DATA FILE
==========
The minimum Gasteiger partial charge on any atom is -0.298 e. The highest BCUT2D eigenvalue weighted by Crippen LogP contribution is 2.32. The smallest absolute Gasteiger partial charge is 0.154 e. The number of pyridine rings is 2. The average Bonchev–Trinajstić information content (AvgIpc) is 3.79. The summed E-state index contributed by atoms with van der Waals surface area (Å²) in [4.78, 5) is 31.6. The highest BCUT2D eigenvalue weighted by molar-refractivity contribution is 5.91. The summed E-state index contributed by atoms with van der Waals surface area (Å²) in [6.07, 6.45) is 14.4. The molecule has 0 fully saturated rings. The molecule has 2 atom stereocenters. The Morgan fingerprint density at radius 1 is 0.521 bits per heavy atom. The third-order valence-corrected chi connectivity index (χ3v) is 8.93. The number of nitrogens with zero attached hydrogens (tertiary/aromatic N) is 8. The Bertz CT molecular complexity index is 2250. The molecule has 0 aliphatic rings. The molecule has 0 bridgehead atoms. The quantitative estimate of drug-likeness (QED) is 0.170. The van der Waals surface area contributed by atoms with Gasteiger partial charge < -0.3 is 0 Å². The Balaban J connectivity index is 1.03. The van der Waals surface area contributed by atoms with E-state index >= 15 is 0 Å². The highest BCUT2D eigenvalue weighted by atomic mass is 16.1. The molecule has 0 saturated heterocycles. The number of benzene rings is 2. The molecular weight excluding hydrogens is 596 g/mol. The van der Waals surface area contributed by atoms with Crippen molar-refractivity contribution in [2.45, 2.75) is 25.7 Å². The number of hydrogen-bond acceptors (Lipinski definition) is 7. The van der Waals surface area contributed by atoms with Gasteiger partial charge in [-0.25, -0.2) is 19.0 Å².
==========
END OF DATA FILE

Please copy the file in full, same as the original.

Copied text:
The minimum Gasteiger partial charge on any atom is -0.298 e. The highest BCUT2D eigenvalue weighted by Crippen LogP contribution is 2.32. The smallest absolute Gasteiger partial charge is 0.154 e. The number of pyridine rings is 2. The average Bonchev–Trinajstić information content (AvgIpc) is 3.79. The summed E-state index contributed by atoms with van der Waals surface area (Å²) in [4.78, 5) is 31.6. The highest BCUT2D eigenvalue weighted by molar-refractivity contribution is 5.91. The summed E-state index contributed by atoms with van der Waals surface area (Å²) in [6.07, 6.45) is 14.4. The molecule has 0 fully saturated rings. The molecule has 2 atom stereocenters. The Morgan fingerprint density at radius 1 is 0.521 bits per heavy atom. The third-order valence-corrected chi connectivity index (χ3v) is 8.93. The number of nitrogens with zero attached hydrogens (tertiary/aromatic N) is 8. The Bertz CT molecular complexity index is 2250. The molecule has 0 aliphatic rings. The molecule has 0 bridgehead atoms. The quantitative estimate of drug-likeness (QED) is 0.170. The van der Waals surface area contributed by atoms with Gasteiger partial charge < -0.3 is 0 Å². The Balaban J connectivity index is 1.03. The van der Waals surface area contributed by atoms with E-state index >= 15 is 0 Å². The highest BCUT2D eigenvalue weighted by atomic mass is 16.1. The molecule has 0 saturated heterocycles. The number of benzene rings is 2. The molecular weight excluding hydrogens is 596 g/mol. The van der Waals surface area contributed by atoms with Crippen molar-refractivity contribution in [2.45, 2.75) is 25.7 Å². The number of hydrogen-bond acceptors (Lipinski definition) is 7. The van der Waals surface area contributed by atoms with Gasteiger partial charge in [-0.25, -0.2) is 19.0 Å².